If you are a DIY homemaker, a professional construction worker, or a realtor, then you know basements can prove to be a great space to transform into another living space or recreational space. Basements are becoming more popular as a selling feature of houses with their ability to be turned into an area the resident desires. One of the most critical considerations when transforming this space is the basement flooring as it can influence the overall ambiance and temperature of the area.
There are many considerations to keep in mind when choosing basement flooring. Because of this, we have compiled a list of the top 12 basement flooring materials and answered a few commonly asked questions to help you see the characteristics of each and decide which would be best for your basement transformation.
Basement Flooring Materials Comparison Board
1. What Is Basement Flooring?
Basement flooring includes the various materials that can cover the ground of a basement. Most basements are below grade, which means they are partially below or entirely below ground level and are usually built on a concrete slab. The ground is also typically uneven. This limits the number of materials that can be used for flooring.
2. What Materials Can Be Used as Basement Flooring?
As mentioned above, the number of materials you can use as basement flooring is limited. You can use engineered, or luxury vinyl planks or tiles, ceramic or porcelain tile, cork, engineered wood, concrete, plank tile, laminate, wall-to-wall carpeting, rubber, interlocking raised modular vinyl or carpet tiles, or sheet vinyl for your flooring. You should not use solid hardwood flooring, laminate flooring, or bamboo flooring.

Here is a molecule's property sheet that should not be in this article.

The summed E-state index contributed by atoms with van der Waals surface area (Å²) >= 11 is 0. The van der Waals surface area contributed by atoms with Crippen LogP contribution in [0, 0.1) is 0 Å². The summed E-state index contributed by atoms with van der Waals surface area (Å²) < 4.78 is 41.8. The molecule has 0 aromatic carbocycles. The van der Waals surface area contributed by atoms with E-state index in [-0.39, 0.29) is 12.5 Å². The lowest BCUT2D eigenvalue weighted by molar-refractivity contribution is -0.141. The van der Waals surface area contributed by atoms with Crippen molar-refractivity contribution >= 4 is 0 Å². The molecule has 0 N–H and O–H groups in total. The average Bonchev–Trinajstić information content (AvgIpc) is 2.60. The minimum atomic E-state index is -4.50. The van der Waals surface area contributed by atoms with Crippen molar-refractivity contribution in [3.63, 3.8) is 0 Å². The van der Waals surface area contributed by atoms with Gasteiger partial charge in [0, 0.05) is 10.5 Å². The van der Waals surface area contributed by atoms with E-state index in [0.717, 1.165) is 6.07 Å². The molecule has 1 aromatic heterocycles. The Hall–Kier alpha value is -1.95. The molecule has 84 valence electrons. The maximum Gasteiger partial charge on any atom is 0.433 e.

3. What Should Be Considered When Choosing Basement Flooring?
Various factors play into which type of flooring you will choose. You should consider such things as how vital softness to your feet is, how warm your basement is, how level your sub-floor is, and how smooth or even your sub-floor is. You should also consider the amount of moisture that you get into your basement, how prone your basement is to water intrusion or flooding, what type of sub-floor you have, and what your budget is. If you are planning to design your basement into different sections, you can choose different materials for different areas.
After all these considerations, you will decide what the best basement flooring is for you.
How We Reviewed
We reviewed the following basement flooring options based on their features and their pros and cons. After doing extensive research and reading many customer reviews, we compiled this list of the top ten best basement flooring options with full confidence that we are providing the best materials possible to make your search easier.
Overall Price Range
When shopping for basement flooring, you should be prepared to pay more per square foot than you would for interior flooring because of floor prep and the limited options available on a concrete floor. Higher-priced basement flooring will provide options such as better durability, more waterproof or water-resilient, and more warmth or softness. Because of the limited choices, you will find flooring that works for you from this list of best basement flooring.
Review of the Best Basement Flooring Materials
Engineered Vinyl Planks or Tiles